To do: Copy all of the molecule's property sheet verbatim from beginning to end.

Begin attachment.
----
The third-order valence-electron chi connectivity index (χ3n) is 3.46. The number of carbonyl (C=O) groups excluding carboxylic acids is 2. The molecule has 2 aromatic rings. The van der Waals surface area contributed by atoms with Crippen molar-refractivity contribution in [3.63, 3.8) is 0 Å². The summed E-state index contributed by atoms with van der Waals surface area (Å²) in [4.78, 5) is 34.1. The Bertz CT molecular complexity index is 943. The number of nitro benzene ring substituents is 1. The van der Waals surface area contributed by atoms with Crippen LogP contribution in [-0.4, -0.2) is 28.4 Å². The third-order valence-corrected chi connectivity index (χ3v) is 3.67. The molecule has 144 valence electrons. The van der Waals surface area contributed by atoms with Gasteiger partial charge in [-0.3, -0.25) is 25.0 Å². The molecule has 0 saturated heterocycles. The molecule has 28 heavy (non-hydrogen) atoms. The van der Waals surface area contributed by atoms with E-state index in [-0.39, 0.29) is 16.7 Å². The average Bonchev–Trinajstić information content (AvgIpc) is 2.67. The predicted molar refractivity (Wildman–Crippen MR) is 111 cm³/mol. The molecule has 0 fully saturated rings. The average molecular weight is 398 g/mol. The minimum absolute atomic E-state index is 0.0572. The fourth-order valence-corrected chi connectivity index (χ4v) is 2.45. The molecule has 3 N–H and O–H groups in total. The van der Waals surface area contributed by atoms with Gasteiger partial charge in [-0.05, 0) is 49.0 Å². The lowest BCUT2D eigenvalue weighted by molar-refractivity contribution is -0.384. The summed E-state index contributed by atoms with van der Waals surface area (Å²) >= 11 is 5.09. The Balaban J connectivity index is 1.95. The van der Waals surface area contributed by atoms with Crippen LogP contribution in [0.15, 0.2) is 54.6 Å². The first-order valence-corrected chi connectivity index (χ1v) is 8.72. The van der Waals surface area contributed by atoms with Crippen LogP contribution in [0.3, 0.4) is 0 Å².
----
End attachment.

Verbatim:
The third-order valence-electron chi connectivity index (χ3n) is 3.46. The number of carbonyl (C=O) groups excluding carboxylic acids is 2. The molecule has 2 aromatic rings. The van der Waals surface area contributed by atoms with Crippen molar-refractivity contribution in [3.63, 3.8) is 0 Å². The summed E-state index contributed by atoms with van der Waals surface area (Å²) in [4.78, 5) is 34.1. The Bertz CT molecular complexity index is 943. The number of nitro benzene ring substituents is 1. The van der Waals surface area contributed by atoms with Crippen LogP contribution in [-0.4, -0.2) is 28.4 Å². The third-order valence-corrected chi connectivity index (χ3v) is 3.67. The molecule has 144 valence electrons. The van der Waals surface area contributed by atoms with Gasteiger partial charge in [-0.3, -0.25) is 25.0 Å². The molecule has 0 saturated heterocycles. The molecule has 28 heavy (non-hydrogen) atoms. The van der Waals surface area contributed by atoms with E-state index in [-0.39, 0.29) is 16.7 Å². The average Bonchev–Trinajstić information content (AvgIpc) is 2.67. The predicted molar refractivity (Wildman–Crippen MR) is 111 cm³/mol. The molecule has 0 fully saturated rings. The average molecular weight is 398 g/mol. The minimum absolute atomic E-state index is 0.0572. The fourth-order valence-corrected chi connectivity index (χ4v) is 2.45. The molecule has 3 N–H and O–H groups in total. The van der Waals surface area contributed by atoms with Gasteiger partial charge in [-0.05, 0) is 49.0 Å². The lowest BCUT2D eigenvalue weighted by molar-refractivity contribution is -0.384. The summed E-state index contributed by atoms with van der Waals surface area (Å²) >= 11 is 5.09. The Balaban J connectivity index is 1.95. The van der Waals surface area contributed by atoms with Crippen LogP contribution in [0.15, 0.2) is 54.6 Å². The first-order valence-corrected chi connectivity index (χ1v) is 8.72. The van der Waals surface area contributed by atoms with Crippen LogP contribution in [0.3, 0.4) is 0 Å².